Ray Bergman Collection

Hatches Magazine has recently as of this edit, today March 7th, 2012, added more wet flies to this project, bringing the number thus far to over 170. Plate Nos. 1, 2, and 3 are complete. To see all the flies simply cliock this link to the Ray Bergman Collection: http://hatchesmagazine.com/blogs/Hatches/category/ray-bergman-collection/

Neverwas Wet Fly and Mackinaw Trout

Neverwas Wet Fly and Mackinaw Trout

This is is a photo sent to me by my niece, Emily Bastian, of New Gloucester, Maine. She just returned after spending over three months out West, where she did LOTS of fishing. This is just one photo, a rather unusual image of a Lake Trout, or Mackinaw as they are called out West, with a Neverwas wet fly in its jaw. She caught some of them in the channel that flows between Lewis and Shoshone Lakes. I posted Emily’s writing below about this particular fish.

“Believe it or not, that fish that ate the Neverwas in the photo on your website is actually a lake trout (or “mackinaw” as they call them out west – we call them togue up here in Maine).  I caught it at the head of the Lewis Channel in Yellowstone.  There are both big lakers and brown trout in Lewis and Shoshone Lakes, and they can be caught on a fly rod in the shallows at the mouth, at the head, and throughout the channel connecting the two lakes.  The browns move into the channel to spawn in the fall, and the lake trout will follow, presumably to eat eggs.  Of course lake trout don’t fight like a brown, but it was fun to catch a different species of trout out there, and on a wet fly to boot!”

Neverwas

Hook: Standard 0x long wet fly hook, sizes #4 to #12

Thread: Black Danville Flymaster 6/0

Tag: None

Tail: Peacock sword fibers

Hackle: Green tied palmer

Ribbing: None

Body: Peacock herl

Wing: Orange duck or goose wing quill

Head: Black

Neverwas Wet Fly. In Ray Bergman's book Just Fishing there is a footnote on the page under the painting of the Neverwas, stating: "Not commercially available." Interesting...

Colonel Fuller Flower

These photos are an artistic effort, something I was inspired to do with a half-dozen Colonel Fuller wet flies. They’re tied on #6 Mustad 3399 sproat bend wet fly hooks.

Colonel Fuller Flower

Colonel Fuller Flower

Colonel Fuller Flower

Canada Wet Fly

Canada Wet Fly – macro in middle of 1/2 dozen size #6

Canada

Tip: None

Tail: Scarlet wool as a short tag

Ribbing: Gold tinsel

Body: Red floss

Hackle: Red

Wing: Mottled gray turkey

The written recipe for the Canada in Bergman’s book Trout lists a tip of ‘scarlet tag’ but it is more accurately a short tail made from wool. By standard definition this fly has no ‘tip.’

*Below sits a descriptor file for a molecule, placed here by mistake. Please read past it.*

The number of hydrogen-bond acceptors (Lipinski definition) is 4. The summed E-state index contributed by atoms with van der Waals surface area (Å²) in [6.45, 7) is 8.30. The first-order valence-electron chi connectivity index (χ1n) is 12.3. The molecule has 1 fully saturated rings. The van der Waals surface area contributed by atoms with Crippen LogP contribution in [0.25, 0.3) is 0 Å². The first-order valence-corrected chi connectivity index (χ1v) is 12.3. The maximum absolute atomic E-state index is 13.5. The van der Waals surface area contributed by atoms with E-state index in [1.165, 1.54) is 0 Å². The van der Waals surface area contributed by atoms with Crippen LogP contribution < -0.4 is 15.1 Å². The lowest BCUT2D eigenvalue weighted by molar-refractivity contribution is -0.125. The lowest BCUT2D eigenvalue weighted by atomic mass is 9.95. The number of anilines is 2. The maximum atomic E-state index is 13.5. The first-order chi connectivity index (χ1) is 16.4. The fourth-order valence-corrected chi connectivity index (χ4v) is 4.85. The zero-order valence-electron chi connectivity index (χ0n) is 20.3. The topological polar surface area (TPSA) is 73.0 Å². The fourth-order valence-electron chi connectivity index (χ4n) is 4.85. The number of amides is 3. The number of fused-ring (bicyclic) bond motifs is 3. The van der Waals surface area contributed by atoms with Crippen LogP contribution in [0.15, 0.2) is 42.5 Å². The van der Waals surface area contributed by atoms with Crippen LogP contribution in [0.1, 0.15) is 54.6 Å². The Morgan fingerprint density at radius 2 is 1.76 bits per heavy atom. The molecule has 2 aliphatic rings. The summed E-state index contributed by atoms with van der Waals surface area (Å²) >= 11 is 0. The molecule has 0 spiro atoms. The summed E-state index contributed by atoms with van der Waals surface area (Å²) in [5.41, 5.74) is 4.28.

Canada Wet Fly 1/2 Dozen

Beamis Stream

Beamis Stream Wet Fly #6

Beamis Stream

Tip: Gold tinsel

Tail: Gray mallard and brown quill sections

Hackle: Brown tied palmer

Ribbing: Gold tinsel

Body: Dark claret dubbing

Wing: Brown

The Beamis Stream is a darker pattern, not a fancy fly. It is nevertheless an attractive wet fly pattern.

Beatrice

Beatrice Wet Fly #6

Beatrice

Tail: Scarlet quill sections

Tip: Green floss tied as a butt *

Hackle: Yellow and crimson tied palmer **

Ribbing: None

Body: Yellow floss

Wing: Barred Mandarin ***

* The tip listing of green floss is shown as a butt on Dr. Burke’s Color Plate No. 1 painting from Ray Bergman’s book Trout. The green floss could be tied as either a tip or butt.

** Notably, the Beatrice is the first of only a few wet flies calling for two colors of palmered hackle. It took me a long time to figure out that the best results for double palmer hackles are obtained by stripping one side (always the leading edge) and winding both stems simultaneously, by hand (no hackle pliers). This may also be done with folded hackles, but even then, both feathers need to be wound at the same time. (see my versions, Beatrice: Variations I, II, & III in Complete Sportsman’s 2000 Book Forgotten Flies. Click the link to the Forgotten Flies Wet Fly Gallery on the right to view these three variations. The first edition printings of Trout also listed a hackle of scarlet or gray in addition to the mixed scarlet and yellow.

Since tying those flies in 1997-1999 my preference has changed; I now believe a folded double-hackle palmer overdresses the fly.

*** Nowadays the barred Mandarin in the wing of the Beatrice and many other flies is usually replaced with barred wood duck – see the historical information regarding wood ducks at Hatches Online in my introductory article to The Ray Bergman Collection.

Cassard

Cassard

Tip: Gold tinsel

Tail: Scarlet, yellow, insect green, barred Mandarin – married *

Hackle: Yellow tied palmer

Ribbing: Gold tinsel

Body: Scarlet floss

Wing: Scarlet, yellow, insect green, barred Mandarin – married **

* The Trout recipe for the tail of the Cassard as assembled here is as originally written, but examination of Dr. Burke’s Color Plate No. 3 painting shows the tail in this order: scarlet, barred Mandarin, yellow, insect green.

** The dressing for the Cassard wing is correct as written and illustrated. Also, whole feather tips of wood duck could be used for the main wing on larger hook sizes with the married color sections along the sides.